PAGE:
The Holidays and Your Mental Health

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Family gatherings and a jam-packed schedule of events can be stressful, to put it mildly. Add in the fact that this holiday season, many of us are being affected in some way by the exploding number of COVID-19 cases, and our usual holiday stress can start to feel like something too big to handle. Holiday events tend to bring their own challenges that cause people to feel even more stressed than usual. For some, this season can bring on feelings of isolation, intensify stress, and cause severe anxiety and depression. 

Many factors can contribute to feelings of holiday anxiety and depression. There is an increase in financial burdens due to travel, gift-giving, and hosting and attending social events. Then there’s the packed schedule that pulls you in every different direction, leaving you feeling like you can’t keep up with your regular responsibilities. Self-care is usually put on hold as you feel pressure to attend every event, and spend countless hours searching for perfect gifts. People who do not have family or loved ones can struggle with loneliness, causing an increase in strong depressive emotions.  

The holidays can be joyous for everyone. With the ability to identify your priorities and your weaknesses, and the determination to establish safeguards for yourself, you can manage your mental health this holiday season.

Stay In Therapy

One of the first things people tend to do is overbook their schedule with events and holiday gatherings. Out of the feelings of obligation to be elsewhere, we may be inclined to cancel our therapy sessions. Keep these appointments. They are a more important outlet for you than ever at this time of year.


Even during the holidays, it’s okay to take care of yourself. When Christmas comes along, we tend to focus our attention on others. This is a beautiful thing, but you shouldn’t leave yourself out! You need to be taken care of, too. Your mind, body, and soul rely on you to take the precautions necessary to stay healthy. Indulge in mindfulness activities that keep you balanced, as these can be valuable mental wellness tools.

Limit Your Time Around Family Members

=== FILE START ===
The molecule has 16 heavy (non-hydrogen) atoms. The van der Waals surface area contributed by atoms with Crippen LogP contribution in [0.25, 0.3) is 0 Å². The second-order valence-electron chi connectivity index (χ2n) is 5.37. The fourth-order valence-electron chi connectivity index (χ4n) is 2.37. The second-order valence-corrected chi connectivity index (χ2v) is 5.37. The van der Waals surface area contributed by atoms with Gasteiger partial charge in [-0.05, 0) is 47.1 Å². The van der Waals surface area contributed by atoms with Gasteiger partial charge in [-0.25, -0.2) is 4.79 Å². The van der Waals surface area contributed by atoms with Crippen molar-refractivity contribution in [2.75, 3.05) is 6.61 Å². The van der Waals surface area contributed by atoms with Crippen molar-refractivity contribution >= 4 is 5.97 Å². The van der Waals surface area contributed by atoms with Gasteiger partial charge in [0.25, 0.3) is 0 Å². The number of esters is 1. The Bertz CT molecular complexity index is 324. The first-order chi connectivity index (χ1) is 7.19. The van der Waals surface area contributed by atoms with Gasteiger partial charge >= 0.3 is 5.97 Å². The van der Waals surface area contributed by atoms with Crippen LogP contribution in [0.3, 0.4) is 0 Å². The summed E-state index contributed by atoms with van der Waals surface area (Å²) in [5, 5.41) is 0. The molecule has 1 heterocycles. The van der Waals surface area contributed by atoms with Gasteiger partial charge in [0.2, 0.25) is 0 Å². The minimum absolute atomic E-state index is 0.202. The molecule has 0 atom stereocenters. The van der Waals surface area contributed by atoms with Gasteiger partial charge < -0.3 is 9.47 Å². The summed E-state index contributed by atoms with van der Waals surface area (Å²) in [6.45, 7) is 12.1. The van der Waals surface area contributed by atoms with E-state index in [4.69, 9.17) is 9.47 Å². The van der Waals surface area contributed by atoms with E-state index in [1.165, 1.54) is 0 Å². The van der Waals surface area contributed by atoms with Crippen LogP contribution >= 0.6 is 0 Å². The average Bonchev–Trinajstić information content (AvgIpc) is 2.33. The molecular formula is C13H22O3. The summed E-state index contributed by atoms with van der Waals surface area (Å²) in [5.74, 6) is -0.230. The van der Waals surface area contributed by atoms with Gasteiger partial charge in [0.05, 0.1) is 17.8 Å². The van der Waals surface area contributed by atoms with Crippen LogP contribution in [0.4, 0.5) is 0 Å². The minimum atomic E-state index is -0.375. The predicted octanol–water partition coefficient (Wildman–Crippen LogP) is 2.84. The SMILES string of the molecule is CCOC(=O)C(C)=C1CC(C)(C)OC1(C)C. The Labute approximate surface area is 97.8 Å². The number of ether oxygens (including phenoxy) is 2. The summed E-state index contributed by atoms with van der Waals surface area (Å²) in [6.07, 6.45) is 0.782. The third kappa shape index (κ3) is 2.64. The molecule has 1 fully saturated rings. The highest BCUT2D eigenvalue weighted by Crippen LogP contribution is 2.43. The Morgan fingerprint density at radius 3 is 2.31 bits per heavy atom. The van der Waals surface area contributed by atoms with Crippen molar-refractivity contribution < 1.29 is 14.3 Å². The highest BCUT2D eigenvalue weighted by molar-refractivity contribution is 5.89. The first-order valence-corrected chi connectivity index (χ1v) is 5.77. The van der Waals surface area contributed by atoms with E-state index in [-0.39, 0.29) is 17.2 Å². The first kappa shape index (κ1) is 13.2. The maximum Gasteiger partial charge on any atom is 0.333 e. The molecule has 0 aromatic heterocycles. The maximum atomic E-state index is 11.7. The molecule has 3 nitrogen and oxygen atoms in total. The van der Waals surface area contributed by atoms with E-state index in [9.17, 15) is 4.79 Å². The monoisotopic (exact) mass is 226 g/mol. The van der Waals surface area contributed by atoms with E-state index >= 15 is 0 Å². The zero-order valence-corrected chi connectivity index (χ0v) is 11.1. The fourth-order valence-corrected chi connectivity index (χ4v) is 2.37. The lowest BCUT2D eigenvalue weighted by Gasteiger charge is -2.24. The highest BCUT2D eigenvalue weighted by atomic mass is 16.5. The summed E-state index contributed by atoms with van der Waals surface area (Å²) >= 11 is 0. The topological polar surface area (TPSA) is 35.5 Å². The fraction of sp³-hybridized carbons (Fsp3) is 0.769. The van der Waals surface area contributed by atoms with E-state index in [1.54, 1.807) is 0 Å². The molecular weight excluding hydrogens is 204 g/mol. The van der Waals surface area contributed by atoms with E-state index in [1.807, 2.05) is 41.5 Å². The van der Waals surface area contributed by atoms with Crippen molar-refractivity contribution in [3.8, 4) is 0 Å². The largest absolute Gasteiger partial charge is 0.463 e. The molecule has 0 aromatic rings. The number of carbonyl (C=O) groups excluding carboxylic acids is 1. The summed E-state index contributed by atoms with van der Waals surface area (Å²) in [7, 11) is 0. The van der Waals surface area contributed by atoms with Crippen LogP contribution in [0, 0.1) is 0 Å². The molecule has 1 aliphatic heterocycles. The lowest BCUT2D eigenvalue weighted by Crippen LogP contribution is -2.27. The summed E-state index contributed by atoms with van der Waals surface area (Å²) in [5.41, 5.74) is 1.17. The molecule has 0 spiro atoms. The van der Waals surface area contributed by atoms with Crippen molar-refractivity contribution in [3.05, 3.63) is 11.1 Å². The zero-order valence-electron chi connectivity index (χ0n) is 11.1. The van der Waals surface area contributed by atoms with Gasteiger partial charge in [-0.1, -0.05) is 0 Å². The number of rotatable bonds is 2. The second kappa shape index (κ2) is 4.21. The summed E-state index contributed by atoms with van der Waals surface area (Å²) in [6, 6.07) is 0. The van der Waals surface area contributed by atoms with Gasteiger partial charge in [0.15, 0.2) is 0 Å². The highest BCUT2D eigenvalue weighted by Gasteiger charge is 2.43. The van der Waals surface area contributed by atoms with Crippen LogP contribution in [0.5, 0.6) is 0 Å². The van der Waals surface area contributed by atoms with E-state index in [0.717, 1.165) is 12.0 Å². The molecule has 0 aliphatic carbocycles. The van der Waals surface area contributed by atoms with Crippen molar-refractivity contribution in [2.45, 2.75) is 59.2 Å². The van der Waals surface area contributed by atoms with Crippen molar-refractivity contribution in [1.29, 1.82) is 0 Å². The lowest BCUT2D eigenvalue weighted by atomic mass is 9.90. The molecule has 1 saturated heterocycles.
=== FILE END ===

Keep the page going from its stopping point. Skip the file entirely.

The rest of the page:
Not only is it okay to set boundaries for yourself during the holidays, but it might also even be the best thing you can do. Along with the increase in time spent with family members, many people feel a spike in their stress and anxiety levels. In some cases, family can be a trigger for those struggling with addiction or mental illness. If spending time with your family is going to put you in a negative space, it is okay to limit it or skip it altogether. The only obligation you have is to yourself, and to keeping your mental health balanced. 

Be Especially Cognizant of Alcohol

When we need to unwind, we may seek substances like alcohol to help relieve tension. The Anxiety and Depression of America Association of America recommends avoiding drugs and alcohol to relieve discomfort entirely, as substance use can ultimately worsen your issues. The National Alliance on Mental Illness (NAMI) reports that there is a 20% overlap between people with mood disorders and substance use disorders. When you are seeking something to help you relax, lean towards mindfulness tactics or other healthy coping skills, like chatting with a close friend. 

Get Outside

Studies continue to show the positive effects that nature has on a person’s mental health. With the winter months and shorter days upon us, people tend to spend more time inside. Even if it is just for a short walk, make a point to find some time to be outside. Spending time in nature helps to relieve stress, provides better concentration, lowers levels of inflammation, and improves a person’s mental energy.  

Give Yourself Grace

Another reason people experience an elevation in stress, anxiety, and depression is due to self-reflection over the past year. You may be overwhelmed by negative feelings for not meeting certain expectations you’ve put on yourself. This is the time to give yourself grace. Focus on what you have accomplished this year, no matter how big or small. It is important to remember to set realistic goals for yourself and to adjust your expectations. This will help to avoid being put in this type of mental space. 

Maneuvering life with mental illness is always a challenge, and during the holidays it can feel even more difficult. Though the overwhelming feelings that you are experiencing can feel isolating, remember that you are not alone. Reach out to people in your support groups; visit with friends and family who spark joy in your life; meet for coffee with someone you love chatting with. As always, seek help from professional mental health services whenever you need assistance.

The holiday season is among us, bringing with it packed schedules, high expectations, and less time for ourselves. All of this contributes to an increase in stress, anxiety, and depression. There are a few checks and balances that you can focus your attention on to help you manage your mental health this holiday season. Overexerting yourself to attend every event and gathering is unnecessary and unhealthy. Attending holiday events out of obligation can put you in a negative space that you do not belong in. It is always okay to put yourself first. Your mental well-being is important, and without it, you won’t make it very far. Make sure to take time out for yourself, and keep healthy coping mechanisms such as therapy in place throughout the holiday season. If you are looking for help with managing your mental health this holiday season, reach out to Everlast Recovery Centers at 866-DETOX-25 We are here to help you.

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